Are you wondering if you can do backdoor Roth IRA every year? With this article, you’ll receive the right answer. It will also offer a step-by-step guide on how to convert from IRA to Roth IRA.
Backdoor Roth IRA is an ideal strategy of converting to Roth IRA from your traditional IRA. The question goes, do you have to do Backdoor Roth IRA every year?
The first thing you should know is that the one-year rule doesn’t apply. In fact, any additional conversion you do requires no waiting period.
What does that mean? It means that you can convert any amount you wish, at any time from your traditional IRA to a Roth IRA. Isn’t that amazing?
Probably you may be asking about the annual rollover rule. Yes, it’s there. But it only applies to the traditional IRA money rollovers when a check is presented to the taxpayer, and he or she deposits the money into another traditional account before 60 days are over.
However, before thinking of walking through the “backdoor”(by moving from traditional IRA to Roth IRA), you should ensure that you are in the right income bracket. These limits keep on changing, that’s why you should keep updated by visiting the IRS contribution limits page.
Backdoor Roth helps you to avoid the harsh income restrictions and then contribute to your retirement basket, but only if you receive at least $135,000 per year.
If your traditional IRA account has at least $6,000, you can freely roll over more money than the yearly contribution.
How to do a Backdoor Roth IRA
This process includes only four main steps.
1. Open a Traditional IRA account
Do you have an IRA account? If no, you should start by opening one. The simplest way, which eliminates volatility, is to credit your cash sweep fund. Confirm if you’ve made a successful transaction and then request for a Roth IRA conversion.
If your account’s status becomes active, you can credit your account with an annual contribution based on your limit. If you are less than 50 years, you’re allowed to contribute $6,000, whereas if you are above 50 years, you shouldcontribute $7,000.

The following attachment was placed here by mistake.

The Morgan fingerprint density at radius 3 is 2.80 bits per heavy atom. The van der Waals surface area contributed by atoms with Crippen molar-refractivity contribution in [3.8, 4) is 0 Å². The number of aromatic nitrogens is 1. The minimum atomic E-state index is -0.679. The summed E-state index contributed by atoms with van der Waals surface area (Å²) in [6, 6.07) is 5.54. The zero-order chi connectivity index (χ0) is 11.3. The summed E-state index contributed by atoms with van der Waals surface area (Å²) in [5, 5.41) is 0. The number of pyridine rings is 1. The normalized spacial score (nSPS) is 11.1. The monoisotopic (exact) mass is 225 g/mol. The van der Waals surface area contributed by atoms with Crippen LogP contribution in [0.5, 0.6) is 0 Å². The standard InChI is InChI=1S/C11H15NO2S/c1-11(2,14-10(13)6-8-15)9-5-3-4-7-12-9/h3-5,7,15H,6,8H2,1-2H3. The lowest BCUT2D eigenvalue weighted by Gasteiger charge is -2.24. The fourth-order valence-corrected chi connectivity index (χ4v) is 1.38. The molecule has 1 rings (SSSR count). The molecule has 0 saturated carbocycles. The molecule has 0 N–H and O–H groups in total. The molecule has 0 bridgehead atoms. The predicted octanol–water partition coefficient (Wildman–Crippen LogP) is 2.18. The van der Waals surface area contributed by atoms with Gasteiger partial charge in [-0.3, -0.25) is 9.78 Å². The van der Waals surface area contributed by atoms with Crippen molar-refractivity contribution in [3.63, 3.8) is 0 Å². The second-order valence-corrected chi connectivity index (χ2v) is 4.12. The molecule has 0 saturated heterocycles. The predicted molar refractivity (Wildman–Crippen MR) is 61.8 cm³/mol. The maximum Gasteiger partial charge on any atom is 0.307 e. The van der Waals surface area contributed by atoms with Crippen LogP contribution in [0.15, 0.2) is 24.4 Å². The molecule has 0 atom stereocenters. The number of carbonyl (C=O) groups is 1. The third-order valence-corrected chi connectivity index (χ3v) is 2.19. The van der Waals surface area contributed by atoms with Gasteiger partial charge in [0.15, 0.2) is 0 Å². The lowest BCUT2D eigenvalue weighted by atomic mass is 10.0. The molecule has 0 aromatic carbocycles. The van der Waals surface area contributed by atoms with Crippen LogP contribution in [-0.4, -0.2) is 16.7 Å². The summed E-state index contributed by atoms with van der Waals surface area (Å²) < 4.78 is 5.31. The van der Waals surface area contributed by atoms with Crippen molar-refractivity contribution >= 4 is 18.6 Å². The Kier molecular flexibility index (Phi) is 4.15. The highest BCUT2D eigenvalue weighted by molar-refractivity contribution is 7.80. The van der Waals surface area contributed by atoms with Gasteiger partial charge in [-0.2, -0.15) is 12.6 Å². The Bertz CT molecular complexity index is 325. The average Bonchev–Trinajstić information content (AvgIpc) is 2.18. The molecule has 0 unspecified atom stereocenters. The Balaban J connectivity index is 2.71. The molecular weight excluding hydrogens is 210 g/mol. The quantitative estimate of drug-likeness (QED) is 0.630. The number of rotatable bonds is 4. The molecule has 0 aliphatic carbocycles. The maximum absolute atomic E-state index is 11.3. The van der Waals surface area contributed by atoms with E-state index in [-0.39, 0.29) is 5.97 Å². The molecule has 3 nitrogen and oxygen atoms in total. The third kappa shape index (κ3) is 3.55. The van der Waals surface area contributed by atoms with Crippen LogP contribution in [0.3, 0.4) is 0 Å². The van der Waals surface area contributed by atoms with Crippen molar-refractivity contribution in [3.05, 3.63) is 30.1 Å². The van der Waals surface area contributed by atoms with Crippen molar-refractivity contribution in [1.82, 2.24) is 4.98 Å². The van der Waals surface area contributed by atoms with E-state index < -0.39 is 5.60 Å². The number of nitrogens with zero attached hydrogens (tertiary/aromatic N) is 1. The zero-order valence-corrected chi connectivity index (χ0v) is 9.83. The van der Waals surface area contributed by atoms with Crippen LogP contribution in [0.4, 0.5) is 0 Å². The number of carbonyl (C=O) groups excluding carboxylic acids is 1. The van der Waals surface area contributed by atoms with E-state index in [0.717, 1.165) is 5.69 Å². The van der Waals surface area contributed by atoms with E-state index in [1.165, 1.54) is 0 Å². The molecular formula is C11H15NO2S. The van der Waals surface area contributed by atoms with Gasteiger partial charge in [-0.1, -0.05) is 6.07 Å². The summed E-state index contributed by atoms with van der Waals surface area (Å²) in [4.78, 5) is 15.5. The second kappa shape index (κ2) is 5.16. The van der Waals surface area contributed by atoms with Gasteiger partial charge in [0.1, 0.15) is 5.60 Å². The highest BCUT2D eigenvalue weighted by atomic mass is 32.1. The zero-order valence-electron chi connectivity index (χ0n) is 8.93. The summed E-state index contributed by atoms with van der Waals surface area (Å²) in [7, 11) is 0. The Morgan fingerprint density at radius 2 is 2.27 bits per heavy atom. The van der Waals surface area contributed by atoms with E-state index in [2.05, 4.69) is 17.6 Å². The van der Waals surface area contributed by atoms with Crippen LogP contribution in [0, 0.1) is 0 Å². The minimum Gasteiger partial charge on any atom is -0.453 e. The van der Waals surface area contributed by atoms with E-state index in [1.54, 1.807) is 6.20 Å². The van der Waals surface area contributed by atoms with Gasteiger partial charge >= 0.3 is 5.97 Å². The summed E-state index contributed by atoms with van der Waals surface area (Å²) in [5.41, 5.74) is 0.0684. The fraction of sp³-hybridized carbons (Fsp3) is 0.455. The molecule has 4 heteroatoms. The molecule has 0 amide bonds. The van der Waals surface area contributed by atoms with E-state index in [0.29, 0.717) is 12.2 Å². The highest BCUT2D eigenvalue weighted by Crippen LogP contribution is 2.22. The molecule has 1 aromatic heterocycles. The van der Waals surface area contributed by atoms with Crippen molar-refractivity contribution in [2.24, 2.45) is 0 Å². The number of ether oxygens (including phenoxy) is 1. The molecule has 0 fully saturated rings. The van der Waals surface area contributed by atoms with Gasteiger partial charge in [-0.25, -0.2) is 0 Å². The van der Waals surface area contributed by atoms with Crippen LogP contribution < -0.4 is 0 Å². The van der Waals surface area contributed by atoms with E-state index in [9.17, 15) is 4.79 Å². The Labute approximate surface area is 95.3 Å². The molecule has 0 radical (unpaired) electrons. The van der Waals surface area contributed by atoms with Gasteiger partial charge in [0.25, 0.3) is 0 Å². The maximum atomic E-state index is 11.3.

If you are married, each of you can contribute to the age-appropriate limit.
When you make Traditional IRA contributions, they are tax-deferred by default. Again, there exists another set of income phase-outs included in the Traditional IRA deductions. However, these deductions don’t apply to Backdoor Roth IRA.
Feel free to read What’s An IRA Account?
2. Open a Roth IRA account
If you are yet to open a Roth account, you should ensure you open a standard one.
But before opening this account, determine if you are eligible for it by using one of the online modified adjusted gross income calculators. See if you qualify the income limit stated by the IRS.
Keep in mind that married and single contribute differently. If you are single, you can only contribute if your annual income lies between $116,000 and $131,000. On the other hand, married should be receiving an income between $183,000 and $193,000 annually.
Second, choose the best type(s) of investment(s) to venture in.That calls you to do thorough research since a wrong decision can mess you badly.
Lastly, research thoroughly on the financial institution or brokerage that will best suit you.If you are starting, you may consider Roth IRAs.com’s Account broker list and compare them to choose the best. You can also opt for local banks and investment firms.
What you should compare:
- Account fees charged
- The minimuminitial contribution you should pay
- Account funding options offered
- Tools and information provided
- Investment choices provided
- Where they are located
After arriving at your best decision, apply for a new account. Most brokers allow new clients to apply online. And if you’ve chosen a local broker with a physical office somewhere, you can book an appointment if you wish to open it in person. To apply online, visit the broker’s website and follow the instructions provided, entering all the information required.
3. Transferring Money to Your Roth IRA
Roll-over Your Money into Roth IRA
First of all, request your broker or institution to withdraw funds directly from your Traditional IRA. Ensure you avail the check and then deposit the amount into your Roth IRA Account within 60 days. If you fail to deposit within the 60 days, you risk paying tax and then encounter a penalty of 10% of your hard-earned money.You can transfer either all or part of your amount in the Traditional IRA to your Roth IRA.
Perform a Trustee-to-Trustee transfer
Making this transfer ensures you are not taxed on the transferred amount. How do you do that? Open your Roth IRA account and then request your trustee to transfer the amount you wish to your new Roth IRA account. Taking the money away from your hands ensures you don’t face the penalty.
4. Pay Income Taxes When you are Contributing Your Amount
Ensure that you file returns for funds converted from both deductible and non-deductible sources before the deadline hits.
You may also be interested in reading How to Pick the Best State to Retire Based On Your Income